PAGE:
I am by no means an openings expert, but I have played the Slow Slav as White for a long time so I will just make some comments.
In general, lines with an early b7-b5 in Chebanenko positions tend to work better with a Nc3 than a Nd2. As you have already noted, a Nd2 makes it much more likely that White will be able to find some way to exploit the holes on Black's queenside (particularly c5, a5, and c6, often exploited by a well-timed a2-a4) created by an early b7-b5. Positions with b7-b5 and Nb1-d2 are not necessarily very good for White, but they do seem to give a better chance of White gaining a small advantage than the main lines, and a small advantage is usually the best that White can hope for against the Chebanenko these days. Positions with a Nc3 make it much more difficult for White to exploit the holes Black makes on the queenside with b7-b5, and give Black more dynamic compensation for such holes due to the possibility in many lines of a well-timed b5-b4, forcing the Nc3 to an awkward square.
Since an eventual b7-b5 is the general idea behind a7-a6, I always respond to 4...a6 by playing Nb1-d2 (either right away, or more commonly a little later after Bf1-d3). This is probably White's best try for an advantage in these lines. If Black goes ahead and plays b7-b5 anyways, I generally get the kind of position I want, which I would describe as lightly +=.
However, if Black refrains from playing a quick b7-b5 and plays something like an immediate Bc8-g4 (say, after 4...a6 5.Bd3), he still has a very solid Slav position in which the "wasted" move a7-a6 is compensated for by the fact that d2 is not an ideal square for the White N in lines where Black does not play b7-b5 (that is, because it removes some of the pressure from d5 and because in some variations the Nd2 can also get in the way of the Nf3). Typically, in positions with a strong center like this (pawns at c4/d4/e3), White would prefer his Ns on the most active squares, c3 and f3, where they simultaneously pressure Black's center and support possible pawn advances by White. So the move Nbd2 after a7-a6 may also be viewed as a kind concession.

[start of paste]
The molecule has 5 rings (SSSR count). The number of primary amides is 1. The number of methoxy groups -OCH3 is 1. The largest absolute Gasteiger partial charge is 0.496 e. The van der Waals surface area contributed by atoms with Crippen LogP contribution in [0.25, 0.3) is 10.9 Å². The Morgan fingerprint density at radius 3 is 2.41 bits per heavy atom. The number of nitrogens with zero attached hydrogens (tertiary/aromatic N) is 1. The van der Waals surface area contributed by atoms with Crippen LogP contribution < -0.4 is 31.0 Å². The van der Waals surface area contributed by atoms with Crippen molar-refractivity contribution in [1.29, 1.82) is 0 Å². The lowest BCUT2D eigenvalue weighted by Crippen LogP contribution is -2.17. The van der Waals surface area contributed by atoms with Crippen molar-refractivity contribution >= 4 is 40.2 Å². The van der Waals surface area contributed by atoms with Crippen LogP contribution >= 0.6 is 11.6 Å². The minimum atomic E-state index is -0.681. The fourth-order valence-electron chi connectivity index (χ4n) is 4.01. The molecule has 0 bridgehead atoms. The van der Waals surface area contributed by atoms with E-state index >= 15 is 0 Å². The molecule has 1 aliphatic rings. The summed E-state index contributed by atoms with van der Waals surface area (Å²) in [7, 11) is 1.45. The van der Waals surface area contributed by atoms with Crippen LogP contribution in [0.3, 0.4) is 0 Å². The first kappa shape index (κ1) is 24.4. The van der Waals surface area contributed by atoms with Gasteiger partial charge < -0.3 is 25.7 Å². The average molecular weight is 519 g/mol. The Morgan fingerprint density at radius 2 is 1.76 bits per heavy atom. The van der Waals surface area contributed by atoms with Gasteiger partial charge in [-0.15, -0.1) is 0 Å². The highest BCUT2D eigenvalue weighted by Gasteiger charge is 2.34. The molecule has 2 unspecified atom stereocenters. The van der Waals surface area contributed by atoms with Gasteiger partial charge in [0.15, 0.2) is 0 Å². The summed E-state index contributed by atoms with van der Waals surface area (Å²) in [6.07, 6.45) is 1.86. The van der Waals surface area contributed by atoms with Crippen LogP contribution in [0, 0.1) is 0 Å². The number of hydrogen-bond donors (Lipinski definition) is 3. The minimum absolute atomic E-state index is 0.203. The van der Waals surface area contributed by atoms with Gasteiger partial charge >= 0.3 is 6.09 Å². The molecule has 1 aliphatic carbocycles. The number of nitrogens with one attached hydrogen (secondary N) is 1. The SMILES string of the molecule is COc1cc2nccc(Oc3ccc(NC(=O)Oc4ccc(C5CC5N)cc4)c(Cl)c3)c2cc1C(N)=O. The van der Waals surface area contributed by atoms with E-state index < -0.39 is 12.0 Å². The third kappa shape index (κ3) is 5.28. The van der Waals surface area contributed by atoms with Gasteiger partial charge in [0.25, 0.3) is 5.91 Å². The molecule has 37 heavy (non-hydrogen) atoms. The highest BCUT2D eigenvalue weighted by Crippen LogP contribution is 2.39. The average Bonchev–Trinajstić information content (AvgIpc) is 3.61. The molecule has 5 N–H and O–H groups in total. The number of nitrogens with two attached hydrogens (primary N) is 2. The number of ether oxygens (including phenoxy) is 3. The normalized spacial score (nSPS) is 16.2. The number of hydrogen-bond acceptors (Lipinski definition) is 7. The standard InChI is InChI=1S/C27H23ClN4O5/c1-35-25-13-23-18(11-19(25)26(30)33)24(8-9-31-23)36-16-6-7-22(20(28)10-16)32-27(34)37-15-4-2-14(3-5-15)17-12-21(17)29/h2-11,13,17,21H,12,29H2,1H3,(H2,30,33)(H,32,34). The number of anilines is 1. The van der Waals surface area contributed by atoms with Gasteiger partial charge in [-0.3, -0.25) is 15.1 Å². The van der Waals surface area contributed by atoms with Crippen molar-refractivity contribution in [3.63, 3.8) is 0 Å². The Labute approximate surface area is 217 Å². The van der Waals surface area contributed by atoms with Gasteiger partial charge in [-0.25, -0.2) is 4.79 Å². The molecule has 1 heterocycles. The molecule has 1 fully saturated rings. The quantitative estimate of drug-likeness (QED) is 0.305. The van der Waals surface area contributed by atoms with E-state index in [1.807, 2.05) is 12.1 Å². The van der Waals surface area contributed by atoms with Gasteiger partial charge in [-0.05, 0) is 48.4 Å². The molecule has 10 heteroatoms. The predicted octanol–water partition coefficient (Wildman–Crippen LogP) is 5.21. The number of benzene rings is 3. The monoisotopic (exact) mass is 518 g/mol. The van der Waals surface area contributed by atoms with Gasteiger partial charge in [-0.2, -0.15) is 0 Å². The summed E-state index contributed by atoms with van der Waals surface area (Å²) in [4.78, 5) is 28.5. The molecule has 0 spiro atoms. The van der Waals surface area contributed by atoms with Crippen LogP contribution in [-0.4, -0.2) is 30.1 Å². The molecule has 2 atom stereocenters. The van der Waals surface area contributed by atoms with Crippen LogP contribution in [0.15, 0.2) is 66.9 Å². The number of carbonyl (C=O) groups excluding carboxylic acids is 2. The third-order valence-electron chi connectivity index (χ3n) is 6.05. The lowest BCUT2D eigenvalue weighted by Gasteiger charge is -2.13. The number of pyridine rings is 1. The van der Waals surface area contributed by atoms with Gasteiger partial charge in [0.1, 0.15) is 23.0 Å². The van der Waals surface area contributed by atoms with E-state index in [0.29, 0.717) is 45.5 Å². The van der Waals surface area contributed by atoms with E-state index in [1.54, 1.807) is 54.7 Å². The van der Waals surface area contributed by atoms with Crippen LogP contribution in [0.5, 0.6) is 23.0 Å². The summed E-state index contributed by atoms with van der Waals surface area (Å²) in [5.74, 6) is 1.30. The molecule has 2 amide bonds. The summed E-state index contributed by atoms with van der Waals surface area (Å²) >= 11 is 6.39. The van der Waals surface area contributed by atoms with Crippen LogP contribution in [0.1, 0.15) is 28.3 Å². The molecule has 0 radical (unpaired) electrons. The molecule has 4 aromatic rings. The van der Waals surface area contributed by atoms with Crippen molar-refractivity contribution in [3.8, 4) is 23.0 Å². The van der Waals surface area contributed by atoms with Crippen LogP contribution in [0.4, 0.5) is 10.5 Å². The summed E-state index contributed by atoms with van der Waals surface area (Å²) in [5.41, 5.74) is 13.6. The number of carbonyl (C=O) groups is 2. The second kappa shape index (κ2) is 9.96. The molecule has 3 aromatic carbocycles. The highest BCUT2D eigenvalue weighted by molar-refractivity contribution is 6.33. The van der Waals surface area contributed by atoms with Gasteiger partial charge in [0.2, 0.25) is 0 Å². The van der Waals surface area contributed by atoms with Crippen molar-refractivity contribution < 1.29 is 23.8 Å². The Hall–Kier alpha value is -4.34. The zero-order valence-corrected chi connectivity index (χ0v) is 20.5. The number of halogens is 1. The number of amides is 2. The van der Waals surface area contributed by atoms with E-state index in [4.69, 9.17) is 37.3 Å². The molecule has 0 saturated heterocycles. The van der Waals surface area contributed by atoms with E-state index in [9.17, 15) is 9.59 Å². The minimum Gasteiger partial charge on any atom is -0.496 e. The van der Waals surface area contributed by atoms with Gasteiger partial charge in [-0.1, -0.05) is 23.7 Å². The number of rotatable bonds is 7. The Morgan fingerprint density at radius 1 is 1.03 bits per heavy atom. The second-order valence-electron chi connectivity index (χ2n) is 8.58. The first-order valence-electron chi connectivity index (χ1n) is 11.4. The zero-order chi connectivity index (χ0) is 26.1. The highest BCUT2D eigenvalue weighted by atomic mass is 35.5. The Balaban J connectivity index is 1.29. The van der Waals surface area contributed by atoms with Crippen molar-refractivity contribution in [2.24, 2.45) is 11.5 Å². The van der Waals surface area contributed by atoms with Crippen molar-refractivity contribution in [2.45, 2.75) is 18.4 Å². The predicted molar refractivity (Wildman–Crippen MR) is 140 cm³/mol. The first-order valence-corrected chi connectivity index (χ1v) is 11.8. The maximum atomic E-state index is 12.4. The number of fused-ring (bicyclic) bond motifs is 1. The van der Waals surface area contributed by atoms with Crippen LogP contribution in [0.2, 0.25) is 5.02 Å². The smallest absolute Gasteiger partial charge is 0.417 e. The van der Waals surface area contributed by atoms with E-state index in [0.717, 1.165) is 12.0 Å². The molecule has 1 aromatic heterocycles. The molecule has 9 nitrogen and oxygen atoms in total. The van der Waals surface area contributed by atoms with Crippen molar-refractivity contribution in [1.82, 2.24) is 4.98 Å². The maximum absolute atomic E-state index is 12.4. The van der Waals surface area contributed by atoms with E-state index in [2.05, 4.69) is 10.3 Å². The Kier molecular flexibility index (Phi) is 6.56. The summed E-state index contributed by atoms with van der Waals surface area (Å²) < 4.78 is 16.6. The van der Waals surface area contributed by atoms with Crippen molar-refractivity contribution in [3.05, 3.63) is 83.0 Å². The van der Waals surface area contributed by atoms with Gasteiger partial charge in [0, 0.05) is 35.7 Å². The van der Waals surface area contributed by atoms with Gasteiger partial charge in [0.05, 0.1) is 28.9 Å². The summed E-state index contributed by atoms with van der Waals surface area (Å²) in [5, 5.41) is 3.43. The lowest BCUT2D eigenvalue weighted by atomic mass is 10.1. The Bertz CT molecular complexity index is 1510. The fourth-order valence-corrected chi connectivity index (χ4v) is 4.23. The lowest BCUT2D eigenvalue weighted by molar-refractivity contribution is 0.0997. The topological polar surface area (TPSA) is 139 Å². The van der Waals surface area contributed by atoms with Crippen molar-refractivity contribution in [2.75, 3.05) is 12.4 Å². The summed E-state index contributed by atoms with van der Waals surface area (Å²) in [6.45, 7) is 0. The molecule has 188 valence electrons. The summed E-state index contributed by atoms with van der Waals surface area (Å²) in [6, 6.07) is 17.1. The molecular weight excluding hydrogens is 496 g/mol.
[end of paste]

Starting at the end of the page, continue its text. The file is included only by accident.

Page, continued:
I like to look at the exchange as a kind of exercise in prophylaxis: Black plays a7-a6 as prophylaxis against White's ideal set-up in the center with Nc3; White then plays Nb1-d2 (or just refrains for committing the N to c3 for a while) as prophylaxis against Black's idea of b7-b5. Black, having now discouraged White from playing his ideal set-up with the N on c3 (I use the word "discouraged" very loosely here because positions with Nc3 and b7-b5 are fully playable for White), then plays Bc8-g4 with the idea that this set-up is even better after the exchange of a7-a6 and Nb1-d2, because a7-a6 does not hurt Black and the Nd2 is slightly misplaced. White is not entirely convinced of this last point, because Nd2 is at least a developing move, while a7-a6 is not. And so the discussion continues, with White trying to find lines in which his Nbd2 is actually useful.
As far as I know, there is no clear way to an advantage for White in lines with the Nbd2/Bd3 set-up against a7-a6, but the play is different and less forcing that the positions with a Nc3. Having played many games with this set-up and a number of games with the main line Slow Slav positions (that is, with an immediate Bc8-f5 or Bc8-g4 instead of a7-a6), I would evaluate both set-ups as roughly the same: +=/=. They are very slightly easier to play for White, but White has no significant advantage if Black knows what he/she is doing.
The upshot of all this is that 4...a7-a6 appears to be fine against the Slow Slav set-up as long as Black refrains from an early b7-b5 before White commits his N to c3. In such positions, the move a7-a6 once again proves to be a high-class waiting move, with a dollop of added prophylaxis.